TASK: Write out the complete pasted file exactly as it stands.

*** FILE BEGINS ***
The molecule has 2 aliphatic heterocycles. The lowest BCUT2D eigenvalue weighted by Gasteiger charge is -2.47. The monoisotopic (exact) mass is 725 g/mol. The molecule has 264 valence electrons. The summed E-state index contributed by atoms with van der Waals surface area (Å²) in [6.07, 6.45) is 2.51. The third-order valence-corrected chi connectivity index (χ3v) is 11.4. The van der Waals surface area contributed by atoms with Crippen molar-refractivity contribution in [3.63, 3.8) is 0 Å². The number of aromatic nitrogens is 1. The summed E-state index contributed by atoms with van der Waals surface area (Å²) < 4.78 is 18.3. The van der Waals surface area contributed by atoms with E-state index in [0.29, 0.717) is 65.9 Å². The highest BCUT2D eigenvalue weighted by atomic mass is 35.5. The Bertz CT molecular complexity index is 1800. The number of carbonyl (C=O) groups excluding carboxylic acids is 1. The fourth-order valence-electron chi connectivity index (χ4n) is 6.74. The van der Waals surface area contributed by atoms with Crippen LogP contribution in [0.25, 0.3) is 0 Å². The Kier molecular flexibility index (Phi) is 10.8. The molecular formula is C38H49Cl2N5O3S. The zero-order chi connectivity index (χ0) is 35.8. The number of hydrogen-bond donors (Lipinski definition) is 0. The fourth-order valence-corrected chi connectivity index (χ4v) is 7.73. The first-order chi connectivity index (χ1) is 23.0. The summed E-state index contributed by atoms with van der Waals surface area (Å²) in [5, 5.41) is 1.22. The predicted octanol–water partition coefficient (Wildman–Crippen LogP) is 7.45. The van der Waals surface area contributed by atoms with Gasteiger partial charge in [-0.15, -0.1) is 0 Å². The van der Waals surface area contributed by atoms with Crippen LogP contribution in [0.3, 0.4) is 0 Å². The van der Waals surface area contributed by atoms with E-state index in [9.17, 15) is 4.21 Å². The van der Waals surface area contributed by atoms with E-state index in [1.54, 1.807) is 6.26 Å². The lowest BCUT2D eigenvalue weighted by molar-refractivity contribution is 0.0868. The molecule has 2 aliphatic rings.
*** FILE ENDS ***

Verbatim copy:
The molecule has 2 aliphatic heterocycles. The lowest BCUT2D eigenvalue weighted by Gasteiger charge is -2.47. The monoisotopic (exact) mass is 725 g/mol. The molecule has 264 valence electrons. The summed E-state index contributed by atoms with van der Waals surface area (Å²) in [6.07, 6.45) is 2.51. The third-order valence-corrected chi connectivity index (χ3v) is 11.4. The van der Waals surface area contributed by atoms with Crippen molar-refractivity contribution in [3.63, 3.8) is 0 Å². The number of aromatic nitrogens is 1. The summed E-state index contributed by atoms with van der Waals surface area (Å²) < 4.78 is 18.3. The van der Waals surface area contributed by atoms with E-state index in [0.29, 0.717) is 65.9 Å². The highest BCUT2D eigenvalue weighted by atomic mass is 35.5. The Bertz CT molecular complexity index is 1800. The number of carbonyl (C=O) groups excluding carboxylic acids is 1. The fourth-order valence-electron chi connectivity index (χ4n) is 6.74. The van der Waals surface area contributed by atoms with Crippen LogP contribution in [0.25, 0.3) is 0 Å². The Kier molecular flexibility index (Phi) is 10.8. The molecular formula is C38H49Cl2N5O3S. The zero-order chi connectivity index (χ0) is 35.8. The number of hydrogen-bond donors (Lipinski definition) is 0. The fourth-order valence-corrected chi connectivity index (χ4v) is 7.73. The first-order chi connectivity index (χ1) is 23.0. The summed E-state index contributed by atoms with van der Waals surface area (Å²) in [5, 5.41) is 1.22. The predicted octanol–water partition coefficient (Wildman–Crippen LogP) is 7.45. The van der Waals surface area contributed by atoms with Gasteiger partial charge in [-0.15, -0.1) is 0 Å². The van der Waals surface area contributed by atoms with Crippen LogP contribution in [0.3, 0.4) is 0 Å². The van der Waals surface area contributed by atoms with E-state index in [9.17, 15) is 4.21 Å². The van der Waals surface area contributed by atoms with E-state index in [1.54, 1.807) is 6.26 Å². The lowest BCUT2D eigenvalue weighted by molar-refractivity contribution is 0.0868. The molecule has 2 aliphatic rings.